LONDON - The perils of international branding have once again been highlighted with the news of Russian gas giant Gazprom's new joint venture with Nigerian firm NNPC -- to be called Nigaz.
While the origin of the name is easily explained -- a conjunction of the words "Nigeria" and "gaz" -- English-speakers seeing the word written down find the brand name has rather different connotations.
Incredulous Twitterers quickly spread the story around, dubbing it a branding fail and prompting a number to suggest Nigaz should adopt a strapline along the lines of "gas with attitude".
It is not the first time that an attempt at creating an international brand name has failed. Mitsubishi was forced to change the name of its SUV model the Pajero in Spain, where the term means 'wanker'. Starbucks opted to stick with the term 'latte' when it launched in Germany, to the amusement of locals. While the word means 'milk' in Italian, in German it is a slang term for 'erection'.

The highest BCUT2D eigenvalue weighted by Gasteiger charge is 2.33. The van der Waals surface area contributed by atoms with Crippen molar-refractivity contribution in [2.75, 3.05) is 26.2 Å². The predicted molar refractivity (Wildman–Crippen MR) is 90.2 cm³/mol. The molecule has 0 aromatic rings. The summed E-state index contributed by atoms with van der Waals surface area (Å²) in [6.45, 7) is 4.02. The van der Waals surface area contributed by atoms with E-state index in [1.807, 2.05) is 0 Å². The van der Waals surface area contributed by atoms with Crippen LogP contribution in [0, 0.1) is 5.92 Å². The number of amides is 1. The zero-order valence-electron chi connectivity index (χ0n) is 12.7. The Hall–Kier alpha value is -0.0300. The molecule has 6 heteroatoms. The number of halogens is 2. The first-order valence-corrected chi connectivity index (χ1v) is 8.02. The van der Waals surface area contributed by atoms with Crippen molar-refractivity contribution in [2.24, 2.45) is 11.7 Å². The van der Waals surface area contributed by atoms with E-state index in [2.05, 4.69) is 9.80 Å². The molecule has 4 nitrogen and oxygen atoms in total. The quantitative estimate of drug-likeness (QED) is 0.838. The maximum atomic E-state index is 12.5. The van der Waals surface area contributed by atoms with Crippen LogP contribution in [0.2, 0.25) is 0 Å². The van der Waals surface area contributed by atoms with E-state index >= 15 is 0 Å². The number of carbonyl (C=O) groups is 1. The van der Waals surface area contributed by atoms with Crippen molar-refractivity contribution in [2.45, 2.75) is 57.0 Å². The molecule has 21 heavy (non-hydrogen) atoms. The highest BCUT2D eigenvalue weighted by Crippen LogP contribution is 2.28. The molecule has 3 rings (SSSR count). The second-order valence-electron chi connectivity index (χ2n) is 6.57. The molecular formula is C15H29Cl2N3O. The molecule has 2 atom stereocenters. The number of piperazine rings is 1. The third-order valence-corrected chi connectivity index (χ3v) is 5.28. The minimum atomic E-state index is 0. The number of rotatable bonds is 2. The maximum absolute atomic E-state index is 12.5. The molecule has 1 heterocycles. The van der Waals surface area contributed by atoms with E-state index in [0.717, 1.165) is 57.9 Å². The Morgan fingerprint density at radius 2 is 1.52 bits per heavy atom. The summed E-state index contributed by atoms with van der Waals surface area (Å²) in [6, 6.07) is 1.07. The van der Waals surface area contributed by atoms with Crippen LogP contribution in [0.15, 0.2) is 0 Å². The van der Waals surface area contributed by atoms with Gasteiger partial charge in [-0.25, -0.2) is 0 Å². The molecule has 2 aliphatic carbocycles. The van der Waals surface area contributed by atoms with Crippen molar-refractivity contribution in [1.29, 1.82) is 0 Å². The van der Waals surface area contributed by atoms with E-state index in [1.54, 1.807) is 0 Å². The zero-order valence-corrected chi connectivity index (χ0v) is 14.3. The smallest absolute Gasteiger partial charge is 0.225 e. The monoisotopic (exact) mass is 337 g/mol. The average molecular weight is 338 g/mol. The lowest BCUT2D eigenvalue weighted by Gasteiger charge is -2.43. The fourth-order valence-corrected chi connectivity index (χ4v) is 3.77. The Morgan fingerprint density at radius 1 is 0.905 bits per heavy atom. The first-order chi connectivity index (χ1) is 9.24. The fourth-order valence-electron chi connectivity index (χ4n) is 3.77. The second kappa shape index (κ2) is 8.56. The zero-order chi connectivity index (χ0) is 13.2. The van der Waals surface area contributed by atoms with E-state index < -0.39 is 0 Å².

A simple translation error meant that a Parker Pen ad run in Mexico ended up promising consumers that it would not "leak in your pocket and make you pregnant", which is at least a more honest promise than Pepsi's "come alive with the Pepsi generation" slogan, which famously ended up as "Pepsi will bring your ancestors back from the dead" in Taiwan.
Chinese translations are fraught with difficulties -- Kentucky Fried Chicken's "finger lickin' good" managed to come out as "eat your fingers off". While closer to home, Orange's "the future's bright, the future's Orange" did not go down well with Catholics in Northern Ireland, for whom the term "orange" is most closely associated with Protestantism.
Nigaz will build refineries, pipelines and gas power stations in Nigeria.